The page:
Joanie is by far my favourite Mad Men character so I stuck with basing my garment on her style. I still wanted to make something I would get some wear out of as a lot of my sewing projects err on the side of evening or special occasion wear. I went back through my pins and settled on her coral pink pussy bow blouse in the top picture.
I used the La Sylphide Blouse pattern from Papercut Patterns; I thought design wise straight out of the envelope it was pretty perfect to imitate Joan's look. Sleeve length, neckline and fit, spot on! This was my first time using a Papercut Pattern and I'm very pleased to report they are a big hit with me! The packaging is gorgeous and the pattern pieces are printed on a couple of robust brown paper sheets, meaning you have to be a lot less gentle with them than the usual tissue versions. You also get to make up the instructions into a lovely little booklet which I thought was great as it's a good size to keep next to your machine and very satisfying to keep turning the pages as you move through.
I cut a size XS based on my measurements and am pretty happy with the fit. It skims the waist and has a nice amount of ease elsewhere to help it sit and hang well. I've always liked the idea of the peplum look but when I've tried any peplum tops on in the high street found it to be a very unflattering style on me! I guess it was therefore a bit silly of my to choose a peplum top to sew up but there's something about this which works for me. I think it's a combination of the bow and loose three quarter length sleeves balancing the amount of fabric around the hips and just plain good drafting!
I used some type of imitation sand-washed silk I bought for about £2 a metre in Walthamstow market a while back. The fabric is very lightweight and drapey but didn't cause too many problems as the slightly sand-washed texture stops it from slipping and sliding about to much against itself or the machine. Even though I love the coral pink of Joan's blouse it's a colour that doesn't suit me in that solid a block close to my face. This soft green is much more my colour and I stuck to a solid rather than a print as Joan very rarely does prints or patterns.
Sewing wise this was definitely my most challenging make to date. I didn't really think about it when I set out but there's quite a lot of fiddly aspects to making this blouse; and quite a few of the techniques I had never tried before! To start with there are darts and sleeves to set in which are both things to be careful with but I've done at least a few times before. Then there there's the neck tie which I was sort of dreading but actually really enjoyed putting together. I am very proud of my lovely even topstitching around the back of the neckline!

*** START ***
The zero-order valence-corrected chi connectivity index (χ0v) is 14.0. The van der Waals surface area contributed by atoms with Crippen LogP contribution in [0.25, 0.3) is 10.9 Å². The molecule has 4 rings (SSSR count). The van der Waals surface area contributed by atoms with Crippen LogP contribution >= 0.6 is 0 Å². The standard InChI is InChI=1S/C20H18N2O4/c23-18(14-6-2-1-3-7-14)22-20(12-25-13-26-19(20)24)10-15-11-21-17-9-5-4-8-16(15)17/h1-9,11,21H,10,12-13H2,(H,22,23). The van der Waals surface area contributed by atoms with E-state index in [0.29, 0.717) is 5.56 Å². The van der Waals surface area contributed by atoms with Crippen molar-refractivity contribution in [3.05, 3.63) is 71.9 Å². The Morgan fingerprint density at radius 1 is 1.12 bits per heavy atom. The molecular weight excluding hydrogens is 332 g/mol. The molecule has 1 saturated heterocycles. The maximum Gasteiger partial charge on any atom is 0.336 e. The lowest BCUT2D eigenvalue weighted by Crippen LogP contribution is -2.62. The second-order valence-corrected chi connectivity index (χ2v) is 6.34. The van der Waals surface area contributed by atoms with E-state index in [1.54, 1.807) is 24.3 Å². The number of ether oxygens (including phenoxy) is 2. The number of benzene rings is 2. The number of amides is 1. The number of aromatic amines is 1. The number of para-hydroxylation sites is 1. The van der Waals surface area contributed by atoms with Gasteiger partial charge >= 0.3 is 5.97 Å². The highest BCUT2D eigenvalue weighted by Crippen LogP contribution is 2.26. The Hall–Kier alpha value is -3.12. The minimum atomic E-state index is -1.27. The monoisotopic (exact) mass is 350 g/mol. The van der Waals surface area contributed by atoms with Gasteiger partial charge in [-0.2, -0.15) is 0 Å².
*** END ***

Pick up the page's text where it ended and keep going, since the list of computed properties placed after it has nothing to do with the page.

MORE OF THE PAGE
There's also a button placket to deal with down the centre front. I don't know why I didn't pick up on this until I basically got to this step but I've never sewn a button hole before. Let alone a row of them on a stabilised placket. I usually avoid patterns involving buttons like the plague; my brain must have just decided to ignore that this was a feature on this one until it could ignore no more! Anyway, I cheated. I did fully intend on doing it properly and sat down with some scraps of my fabric to practice machine buttonholes. Then I realised I have no idea where the manual for my machine is. I can't recall ever seeing it or using it even. And I don't have the faintest idea how to make my machine make them. I have what I think is a buttonhole foot and a quick bit of googling tells me my machine has the capability to do them but I don't know how. I really do intend to learn how to do them, and am requesting a new manual from Janome so I can but for this I just faked it by sewing the buttons on the front and using press studs behind to fasten. I'm still chuffed with my neat plackets!
The one technique that I wasn't fretting about was the rolled hem after I'd had such success with my new rolled hem foot on my Dip Hemmed Scout Tee. Guess which technique involved the most time and swearing! My fabric just did NOT want to roll. It was rolling too much, rolling too little; my hem was all kinds of uneven and wobbly when I got round. I've re worked it but am still not 100% happy. Think I'm going to need to spend a bit more time on that. I used french seams throughout with the exception of the armhole seams which I bound so it seems a shame to ruin such a neat inside finish with an awful hem.
I really like that the cuffs are interfaced by the way. It seems to help keep a bit of shape and body in the sleeves however you hold your arms.
I can't wait to see everyone else's Mad Men inspired makes in Julia's round up post! Here's one final attempt at a Joan pose to amuse you all on a Sunday evening: